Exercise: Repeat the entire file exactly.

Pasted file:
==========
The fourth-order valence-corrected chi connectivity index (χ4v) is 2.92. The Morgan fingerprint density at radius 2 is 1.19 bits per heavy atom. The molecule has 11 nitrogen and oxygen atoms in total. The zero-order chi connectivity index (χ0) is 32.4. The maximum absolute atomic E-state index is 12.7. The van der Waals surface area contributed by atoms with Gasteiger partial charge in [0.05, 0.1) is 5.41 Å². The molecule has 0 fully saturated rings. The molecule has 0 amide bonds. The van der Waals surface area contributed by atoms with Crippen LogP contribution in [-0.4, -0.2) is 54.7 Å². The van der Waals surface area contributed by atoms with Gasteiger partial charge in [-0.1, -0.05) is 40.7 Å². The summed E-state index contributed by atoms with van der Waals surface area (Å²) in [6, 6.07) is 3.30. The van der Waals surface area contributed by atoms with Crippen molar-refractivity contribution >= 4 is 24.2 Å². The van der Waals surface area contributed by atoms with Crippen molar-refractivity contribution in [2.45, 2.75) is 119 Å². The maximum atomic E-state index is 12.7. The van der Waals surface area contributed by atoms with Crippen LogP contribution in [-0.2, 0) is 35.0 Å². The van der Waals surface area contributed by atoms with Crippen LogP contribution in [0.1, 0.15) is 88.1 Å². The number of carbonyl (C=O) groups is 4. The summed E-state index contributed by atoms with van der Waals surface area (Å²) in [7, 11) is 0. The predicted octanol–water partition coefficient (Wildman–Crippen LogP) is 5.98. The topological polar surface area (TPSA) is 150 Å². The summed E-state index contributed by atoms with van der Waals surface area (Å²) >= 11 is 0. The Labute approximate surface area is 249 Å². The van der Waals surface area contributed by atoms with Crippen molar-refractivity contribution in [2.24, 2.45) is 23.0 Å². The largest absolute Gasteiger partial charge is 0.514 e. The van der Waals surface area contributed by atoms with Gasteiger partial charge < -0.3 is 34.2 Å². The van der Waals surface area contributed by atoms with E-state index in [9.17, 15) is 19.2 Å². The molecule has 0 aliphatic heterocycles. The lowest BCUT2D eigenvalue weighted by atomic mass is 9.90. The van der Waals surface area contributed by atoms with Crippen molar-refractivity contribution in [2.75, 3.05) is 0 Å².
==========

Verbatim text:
The fourth-order valence-corrected chi connectivity index (χ4v) is 2.92. The Morgan fingerprint density at radius 2 is 1.19 bits per heavy atom. The molecule has 11 nitrogen and oxygen atoms in total. The zero-order chi connectivity index (χ0) is 32.4. The maximum absolute atomic E-state index is 12.7. The van der Waals surface area contributed by atoms with Gasteiger partial charge in [0.05, 0.1) is 5.41 Å². The molecule has 0 fully saturated rings. The molecule has 0 amide bonds. The van der Waals surface area contributed by atoms with Crippen LogP contribution in [-0.4, -0.2) is 54.7 Å². The van der Waals surface area contributed by atoms with Gasteiger partial charge in [-0.1, -0.05) is 40.7 Å². The summed E-state index contributed by atoms with van der Waals surface area (Å²) in [6, 6.07) is 3.30. The van der Waals surface area contributed by atoms with Crippen molar-refractivity contribution >= 4 is 24.2 Å². The van der Waals surface area contributed by atoms with Crippen molar-refractivity contribution in [2.45, 2.75) is 119 Å². The maximum atomic E-state index is 12.7. The van der Waals surface area contributed by atoms with Crippen LogP contribution in [-0.2, 0) is 35.0 Å². The van der Waals surface area contributed by atoms with Crippen LogP contribution in [0.1, 0.15) is 88.1 Å². The number of carbonyl (C=O) groups is 4. The summed E-state index contributed by atoms with van der Waals surface area (Å²) in [7, 11) is 0. The predicted octanol–water partition coefficient (Wildman–Crippen LogP) is 5.98. The topological polar surface area (TPSA) is 150 Å². The summed E-state index contributed by atoms with van der Waals surface area (Å²) >= 11 is 0. The Labute approximate surface area is 249 Å². The van der Waals surface area contributed by atoms with Crippen molar-refractivity contribution in [2.24, 2.45) is 23.0 Å². The largest absolute Gasteiger partial charge is 0.514 e. The van der Waals surface area contributed by atoms with Gasteiger partial charge < -0.3 is 34.2 Å². The van der Waals surface area contributed by atoms with E-state index in [9.17, 15) is 19.2 Å². The molecule has 0 aliphatic heterocycles. The lowest BCUT2D eigenvalue weighted by atomic mass is 9.90. The van der Waals surface area contributed by atoms with Crippen molar-refractivity contribution in [2.75, 3.05) is 0 Å².